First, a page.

Morgensen, C.E., Neldan, S., Tikkanen, I., Oren, S., Viskoper, R., Watts, R.W. et al. (2000). Randomized controlled trail of dual blockage of renin-angiotensin system in patients with hypertension, microalbuminuria, and non-insulin dependent diabetes: the candesartan and lisinopril microalbuminuria (CALM) study. British Medical Journal, 321, 1440-1444.

Nakoa, N., Yoshimura, A., Morita, H., Takada, M.,. Kayano, T., & Idura, T. (2003). Combination treatment of angiotensin_II receptor blocker and angiotensin-converting -enzyme inhibitor in on diabetic renal disease (COOPERATE): A randomized controlled trial. Lancet, 361, 117-124.

National Kidney Foundation (NKF). (2002). K/DOQI clinical practice guidelines for chronic kidney disease: Evaluation, classification and stratification. American Journal of Kidney Diseases, 39(suppl 1), S1-S266.

National Kidney Foundation. (2003a). K/DOQI clinical practice guidelines for bone metabolism and disease in chronic kidney disease. American Journal of Kidney Diseases, 42(suppl 3), S1-S201.

National Kidney Foundation. (2003b). K/DOQI clinical practice guidelines for managing dyslipidemias in chronic kidney disease. American Journal of Kidney Diseases, 41(suppl 3), S1-S91.

National Kidney Foundation. (2004). K/DOQI clinical practice guidelines on blood pressure management and use of antihypertensive agents in chronic kidney disease. American Journal of Kidney Diseases, 43(suppl 1), S1-S268.

National Kidney Foundation. (2005). K/DOQI clinical practice guidelines for cardiovascular disease in chronic kidney disease. American Journal of Kidney Diseases, 45(Suppl 13), S1-S153.

National Kidney Foundation. (2006). K/DOQI Clinical practice guidelines and clinical practice recommendations for anemia in chronic kidney disease update. American Journal of Kidney Diseases, 47(Suppl 3), S1-S145.

Ockene, I.S.,& Miller, N.H. For the American Heart Association Task Force on Risk Reduction. (1997). Cigarette smoking, cardiovascular disease, and stroke. Circulation, 96, 3243-3247.

Orth, S.R. (2004). Effects of smoking on systemic and intrarenal hemodynamics: Influence on renal function. Journal of the American Society of Nephrology, 15(S1), S58-S63.

Palmer, B.F. (2003). Renal dysfunction complicating the treatment of hypertension. New England Journal of Medicine, 337(6), 1256-1261.

Pearson, T.A., Bazzarre, T.L., Daniels, S.R., Fair, J.M., Fortmann, S.P., Granklin, B.A., et al. (2003). American Heart Association guide for improving cardiovascular health at the community level: A statement for public health practitioners, healthcare providers, and health policy makers from the American Heart Association Expert Panel on Population and Prevention Science. Circulation 107, 645-651.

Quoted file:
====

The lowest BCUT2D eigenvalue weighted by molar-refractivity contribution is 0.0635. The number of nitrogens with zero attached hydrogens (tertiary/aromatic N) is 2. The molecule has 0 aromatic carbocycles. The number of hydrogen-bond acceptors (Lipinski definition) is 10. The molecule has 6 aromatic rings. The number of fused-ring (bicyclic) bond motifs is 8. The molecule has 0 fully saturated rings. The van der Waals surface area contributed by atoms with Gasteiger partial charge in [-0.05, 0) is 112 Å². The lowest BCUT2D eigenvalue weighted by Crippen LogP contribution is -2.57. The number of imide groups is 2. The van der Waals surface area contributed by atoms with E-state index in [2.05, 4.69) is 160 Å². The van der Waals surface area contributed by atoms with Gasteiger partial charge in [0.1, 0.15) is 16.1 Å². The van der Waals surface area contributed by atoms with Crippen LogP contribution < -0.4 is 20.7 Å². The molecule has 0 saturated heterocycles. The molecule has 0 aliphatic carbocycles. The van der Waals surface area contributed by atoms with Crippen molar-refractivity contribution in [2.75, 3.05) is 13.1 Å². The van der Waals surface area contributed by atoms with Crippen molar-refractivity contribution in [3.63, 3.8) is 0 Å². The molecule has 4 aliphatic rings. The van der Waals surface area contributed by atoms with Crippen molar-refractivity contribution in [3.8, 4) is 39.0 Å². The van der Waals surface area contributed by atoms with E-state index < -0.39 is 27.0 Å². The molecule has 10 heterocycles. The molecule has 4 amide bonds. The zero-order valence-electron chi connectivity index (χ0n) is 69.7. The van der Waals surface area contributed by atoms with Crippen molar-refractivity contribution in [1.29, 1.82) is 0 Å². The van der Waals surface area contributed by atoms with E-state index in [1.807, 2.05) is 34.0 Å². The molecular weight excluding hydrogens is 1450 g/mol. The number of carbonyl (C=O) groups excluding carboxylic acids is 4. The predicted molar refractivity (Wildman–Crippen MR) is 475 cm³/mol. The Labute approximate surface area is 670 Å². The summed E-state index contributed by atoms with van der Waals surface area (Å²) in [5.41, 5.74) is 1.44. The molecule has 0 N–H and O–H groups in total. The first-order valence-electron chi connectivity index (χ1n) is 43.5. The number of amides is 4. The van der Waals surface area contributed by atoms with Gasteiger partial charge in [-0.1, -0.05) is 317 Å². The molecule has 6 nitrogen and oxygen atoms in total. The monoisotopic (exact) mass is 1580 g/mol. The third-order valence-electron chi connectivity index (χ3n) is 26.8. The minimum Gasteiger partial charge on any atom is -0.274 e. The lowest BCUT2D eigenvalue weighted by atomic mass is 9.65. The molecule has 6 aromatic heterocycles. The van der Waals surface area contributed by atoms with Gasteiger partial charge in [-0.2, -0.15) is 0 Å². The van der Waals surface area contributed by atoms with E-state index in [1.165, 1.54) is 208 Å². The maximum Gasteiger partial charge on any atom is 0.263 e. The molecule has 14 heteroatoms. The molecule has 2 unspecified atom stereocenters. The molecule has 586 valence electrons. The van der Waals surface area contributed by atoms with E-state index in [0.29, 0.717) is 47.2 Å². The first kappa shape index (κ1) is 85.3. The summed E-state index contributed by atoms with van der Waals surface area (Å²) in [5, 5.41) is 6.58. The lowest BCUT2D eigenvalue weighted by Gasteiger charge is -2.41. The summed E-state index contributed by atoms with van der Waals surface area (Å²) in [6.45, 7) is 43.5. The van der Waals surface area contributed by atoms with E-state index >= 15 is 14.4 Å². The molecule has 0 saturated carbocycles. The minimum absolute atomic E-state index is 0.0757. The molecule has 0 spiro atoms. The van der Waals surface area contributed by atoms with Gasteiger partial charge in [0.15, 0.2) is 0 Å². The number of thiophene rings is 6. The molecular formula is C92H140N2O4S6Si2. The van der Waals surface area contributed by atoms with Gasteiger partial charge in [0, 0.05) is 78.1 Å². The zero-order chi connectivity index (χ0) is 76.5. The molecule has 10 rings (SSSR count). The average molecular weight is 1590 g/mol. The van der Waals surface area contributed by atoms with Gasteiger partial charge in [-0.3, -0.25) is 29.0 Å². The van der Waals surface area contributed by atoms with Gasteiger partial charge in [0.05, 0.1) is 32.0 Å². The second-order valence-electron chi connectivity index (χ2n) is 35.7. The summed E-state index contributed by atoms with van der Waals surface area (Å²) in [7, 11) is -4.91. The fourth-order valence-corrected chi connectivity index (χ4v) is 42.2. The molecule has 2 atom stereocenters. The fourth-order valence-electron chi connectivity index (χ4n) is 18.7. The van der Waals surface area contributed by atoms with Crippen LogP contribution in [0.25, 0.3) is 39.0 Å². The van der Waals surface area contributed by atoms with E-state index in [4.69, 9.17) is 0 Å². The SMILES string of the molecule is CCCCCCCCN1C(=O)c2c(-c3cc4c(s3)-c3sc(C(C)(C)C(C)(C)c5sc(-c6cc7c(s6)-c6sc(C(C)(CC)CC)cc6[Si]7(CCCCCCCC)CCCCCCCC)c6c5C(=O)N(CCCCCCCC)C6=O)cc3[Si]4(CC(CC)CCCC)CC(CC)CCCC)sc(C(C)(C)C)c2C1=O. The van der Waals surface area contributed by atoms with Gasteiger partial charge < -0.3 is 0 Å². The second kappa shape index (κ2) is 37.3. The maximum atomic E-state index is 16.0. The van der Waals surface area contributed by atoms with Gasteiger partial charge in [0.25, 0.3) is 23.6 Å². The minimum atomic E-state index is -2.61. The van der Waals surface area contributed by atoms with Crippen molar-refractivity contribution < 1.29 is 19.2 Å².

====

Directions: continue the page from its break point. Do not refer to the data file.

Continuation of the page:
Pecoits-Filho, R., Goncalves, S., Gbarberato, S.H. Bifnelli, A., Lindholm, R., Riella, M.C., et al. (2004). Impact of residual renal function on volume status in chronic renal failure. Blood Purification, 22, 285-292.

Ridker, P.M., Cushman, M, Stampfer, MJ., Tracy, R.P., & Hennekens, C.H. (1997). Inflammation, aspirin and the risk of cardiovascular disease in apparently healthy men. New England Journal of Medicine, 336, 973-979

Ruggenenti, P., Perna, A., & Remuzzi, G. (2003). Retarding progression of chronic renal disease: The neglected issue of residual proteinuria. Kidney International, 63, 2254-2261.

Sarnak, M.J., & Levey, A.S. (2000). Cardiovascular disease and chronic renal disease: A new paradigm. American Journal of Kidney Diseases, 35(4 Suppl 1), S117-S131.

Sarnak, M.J., Levey, A.S., Schoolwerth, A.C., Coresh, J., Culleton, B., Hamm, L.L., et al. (2003). Kidney disease as a risk factor for development of cardiovascular disease: A statement from the American Heart Association councils on kidney in cardiovascular disease, high blood pressure research, clinical cardiology and epidemiology and prevention. Circulation, 108, 2154-2169.

Shlipak, M.G., Fried, L.F., Stehman-Breen, C., Siscovick, D., & Newman, A.B. (2004). Chronic renal insufficiency and cardiovascular events in the elderly: Findings from the cardiovascular health study. American Journal of Geriatric Cardiology, 13, 81-90.

Slatopolsky, E., Brown, A., & Drusso, A. (2001). Role of phosphorus in the pathogenesis of secondary hyperparathyroidism. American Journal of Kidney Diseases, 37, S54-S57.

Staessen, J. A., Wang, J. G., & Thijs, L. (2003). Cardiovascular prevention and blood pressure reduction: Quantitative overview updated until 1st March 2003. Journal of Hypertension, 362, 1055-1076

Thompson, P.D., Buchner, D., Pina, I.L. Balady, G.J., Williams, M.A., Marcus, B.H., et al. (2003). Exercise and physical activity in the presentation and treatment of atherosclerotic cardiovascular disease. Circulation, 107, 3109-3116.

United Kingdom Prospective Diabetes Study Group (UKPDS). (1998). Tight blood pressure control and risk of macrovascular and microvascular complications in type 2 diabetes. British Medical Journal, 317, 703-713.

United States Renal Data System (USRDS). (2001). USRDS 2001 Annual Data Report: Atlas of end-stage renal disease in the United States. Bethesda, MD: National Institutes of Health.

United States Renal Data System (USRDS). (2006). USRDS 2006 Annual Data Report: Atlas of end-stage renal disease in the United States. Bethesda, MD: National Institutes of Health.

United States Renal Data System. (1997). Dialysis morbidity and mortality study: Wave 2. American Journal of Kidney Diseases, 30, S67-S85.